United States Senate Inquiry

Day 18

Correspondence of B. Brooks

New York, May 23, 1912.

United States Senator, Washington, D. C.

DEAR SIR: Answering your letter of May 18, I would say that I have at last concluded my investigation with respect to the messages concerning which you have asked me.

After a most careful search of all the files of the company and the interrogation of its employees, I have been unable to obtain any evidence indicating that any message was received by this company on April 15 between 6 and 10 o'clock a. m. advising of the sinking of the Titanic.

Further answering your inquiries, I would say that no influence has been brought to bear upon any official or employee of this company or suggestion made, so far as I can learn, that any information concerning the Titanic disaster should be withheld or suppressed. I beg also to say that I have made a careful search and investigation to ascertain, if possible, the identity of the person who sent the telegram to Representative Hughes, of West Virginia, signed by the White Star Line, and have been unable to learn who filed the message at our office or caused it to be sent. I have been informed by officials of the White Star Line that they have been unable to learn who directed or caused the message to be sent.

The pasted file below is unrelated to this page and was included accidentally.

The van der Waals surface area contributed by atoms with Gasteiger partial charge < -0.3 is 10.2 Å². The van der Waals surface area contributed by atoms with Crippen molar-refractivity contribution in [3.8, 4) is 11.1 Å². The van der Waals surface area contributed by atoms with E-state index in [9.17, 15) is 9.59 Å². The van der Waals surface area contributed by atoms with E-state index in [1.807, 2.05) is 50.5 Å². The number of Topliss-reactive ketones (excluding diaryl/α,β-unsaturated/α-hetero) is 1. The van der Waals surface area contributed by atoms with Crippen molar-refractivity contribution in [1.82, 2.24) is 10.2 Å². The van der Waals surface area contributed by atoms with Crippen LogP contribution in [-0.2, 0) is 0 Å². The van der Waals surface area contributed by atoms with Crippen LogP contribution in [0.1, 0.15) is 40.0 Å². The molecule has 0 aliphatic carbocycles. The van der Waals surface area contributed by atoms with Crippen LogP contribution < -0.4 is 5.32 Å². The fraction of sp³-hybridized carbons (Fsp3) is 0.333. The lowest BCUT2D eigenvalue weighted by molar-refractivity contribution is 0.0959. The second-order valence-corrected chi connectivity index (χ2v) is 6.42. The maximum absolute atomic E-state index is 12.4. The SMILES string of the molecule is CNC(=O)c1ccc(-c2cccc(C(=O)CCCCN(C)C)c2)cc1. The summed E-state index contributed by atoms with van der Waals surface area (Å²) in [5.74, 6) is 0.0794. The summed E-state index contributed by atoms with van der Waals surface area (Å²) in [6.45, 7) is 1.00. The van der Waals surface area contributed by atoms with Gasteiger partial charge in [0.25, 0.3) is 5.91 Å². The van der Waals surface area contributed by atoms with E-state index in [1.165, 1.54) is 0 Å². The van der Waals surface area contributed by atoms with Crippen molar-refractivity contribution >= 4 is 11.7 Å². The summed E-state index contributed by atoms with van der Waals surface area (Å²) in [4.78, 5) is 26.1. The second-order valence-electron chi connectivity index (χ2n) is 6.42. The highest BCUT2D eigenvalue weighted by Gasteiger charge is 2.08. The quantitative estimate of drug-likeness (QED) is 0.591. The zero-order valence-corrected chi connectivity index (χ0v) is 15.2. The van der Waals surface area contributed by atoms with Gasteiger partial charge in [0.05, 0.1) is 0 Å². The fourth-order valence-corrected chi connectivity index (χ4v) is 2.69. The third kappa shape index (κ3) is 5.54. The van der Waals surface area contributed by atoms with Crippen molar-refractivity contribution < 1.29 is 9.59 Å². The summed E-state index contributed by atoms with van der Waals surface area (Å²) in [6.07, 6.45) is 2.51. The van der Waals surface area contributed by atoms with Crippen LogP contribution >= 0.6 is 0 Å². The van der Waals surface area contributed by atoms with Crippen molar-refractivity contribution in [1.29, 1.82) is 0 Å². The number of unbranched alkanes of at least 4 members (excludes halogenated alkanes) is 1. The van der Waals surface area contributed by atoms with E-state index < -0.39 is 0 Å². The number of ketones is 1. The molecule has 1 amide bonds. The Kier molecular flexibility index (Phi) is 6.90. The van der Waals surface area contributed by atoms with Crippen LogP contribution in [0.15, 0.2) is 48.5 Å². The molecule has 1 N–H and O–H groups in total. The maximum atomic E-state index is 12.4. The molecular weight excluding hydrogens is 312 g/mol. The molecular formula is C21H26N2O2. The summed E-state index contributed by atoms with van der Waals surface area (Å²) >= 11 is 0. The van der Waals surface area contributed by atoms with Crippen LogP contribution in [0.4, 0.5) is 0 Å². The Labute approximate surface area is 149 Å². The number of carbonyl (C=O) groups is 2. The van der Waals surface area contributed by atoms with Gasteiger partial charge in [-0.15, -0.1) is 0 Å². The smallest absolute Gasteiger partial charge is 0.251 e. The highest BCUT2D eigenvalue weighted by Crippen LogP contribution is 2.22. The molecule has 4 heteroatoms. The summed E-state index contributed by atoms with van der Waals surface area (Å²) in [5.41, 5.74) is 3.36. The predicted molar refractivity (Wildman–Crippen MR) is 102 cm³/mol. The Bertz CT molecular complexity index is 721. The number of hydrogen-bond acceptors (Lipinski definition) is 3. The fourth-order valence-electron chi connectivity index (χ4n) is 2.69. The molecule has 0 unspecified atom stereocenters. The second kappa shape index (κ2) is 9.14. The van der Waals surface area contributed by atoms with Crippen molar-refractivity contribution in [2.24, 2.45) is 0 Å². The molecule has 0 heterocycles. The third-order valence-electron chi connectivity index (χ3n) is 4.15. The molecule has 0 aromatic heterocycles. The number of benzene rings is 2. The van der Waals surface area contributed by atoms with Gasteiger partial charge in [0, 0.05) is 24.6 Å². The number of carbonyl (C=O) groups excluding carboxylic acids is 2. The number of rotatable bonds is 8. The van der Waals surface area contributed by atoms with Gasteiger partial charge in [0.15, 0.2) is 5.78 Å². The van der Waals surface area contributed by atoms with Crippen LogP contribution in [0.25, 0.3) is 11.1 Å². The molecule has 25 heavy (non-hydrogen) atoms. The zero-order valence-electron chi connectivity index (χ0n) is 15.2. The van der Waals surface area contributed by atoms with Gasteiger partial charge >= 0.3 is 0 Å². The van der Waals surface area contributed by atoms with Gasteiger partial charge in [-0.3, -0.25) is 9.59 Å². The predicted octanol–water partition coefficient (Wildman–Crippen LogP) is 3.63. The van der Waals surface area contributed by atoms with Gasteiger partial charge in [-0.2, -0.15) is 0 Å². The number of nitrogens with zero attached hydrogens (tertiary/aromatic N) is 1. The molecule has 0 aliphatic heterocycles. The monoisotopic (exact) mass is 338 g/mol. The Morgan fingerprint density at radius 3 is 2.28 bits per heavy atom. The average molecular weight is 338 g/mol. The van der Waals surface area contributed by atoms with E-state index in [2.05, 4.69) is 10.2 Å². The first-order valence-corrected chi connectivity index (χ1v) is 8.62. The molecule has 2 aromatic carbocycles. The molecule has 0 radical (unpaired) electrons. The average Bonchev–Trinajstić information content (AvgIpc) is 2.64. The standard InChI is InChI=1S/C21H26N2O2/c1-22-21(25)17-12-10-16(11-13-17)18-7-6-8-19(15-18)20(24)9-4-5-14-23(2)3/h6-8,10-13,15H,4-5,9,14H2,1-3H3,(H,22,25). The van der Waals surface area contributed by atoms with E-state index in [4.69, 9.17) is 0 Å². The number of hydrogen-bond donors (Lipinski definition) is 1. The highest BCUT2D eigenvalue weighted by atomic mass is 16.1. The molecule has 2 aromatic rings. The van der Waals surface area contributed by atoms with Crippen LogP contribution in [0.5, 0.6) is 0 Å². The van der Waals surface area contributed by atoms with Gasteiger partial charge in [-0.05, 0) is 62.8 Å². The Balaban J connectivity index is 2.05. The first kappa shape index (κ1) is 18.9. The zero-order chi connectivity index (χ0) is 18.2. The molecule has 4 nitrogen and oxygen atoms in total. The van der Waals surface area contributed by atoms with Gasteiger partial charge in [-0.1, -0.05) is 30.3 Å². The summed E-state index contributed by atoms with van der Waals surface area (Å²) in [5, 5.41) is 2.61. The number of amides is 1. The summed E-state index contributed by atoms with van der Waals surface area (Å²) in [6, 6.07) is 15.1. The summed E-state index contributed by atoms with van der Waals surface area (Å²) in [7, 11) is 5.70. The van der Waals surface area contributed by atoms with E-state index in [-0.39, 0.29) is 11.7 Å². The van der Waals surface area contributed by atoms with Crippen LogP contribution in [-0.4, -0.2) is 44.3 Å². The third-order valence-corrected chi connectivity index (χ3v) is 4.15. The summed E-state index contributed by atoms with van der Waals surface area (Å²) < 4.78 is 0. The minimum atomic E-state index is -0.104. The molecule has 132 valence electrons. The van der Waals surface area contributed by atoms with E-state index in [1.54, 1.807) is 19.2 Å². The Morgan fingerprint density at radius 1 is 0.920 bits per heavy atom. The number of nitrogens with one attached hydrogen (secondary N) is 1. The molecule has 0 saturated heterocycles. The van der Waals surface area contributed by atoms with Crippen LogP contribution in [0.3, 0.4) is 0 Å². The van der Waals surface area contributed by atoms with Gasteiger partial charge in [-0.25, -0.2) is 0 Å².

Very truly, yours,

General Manager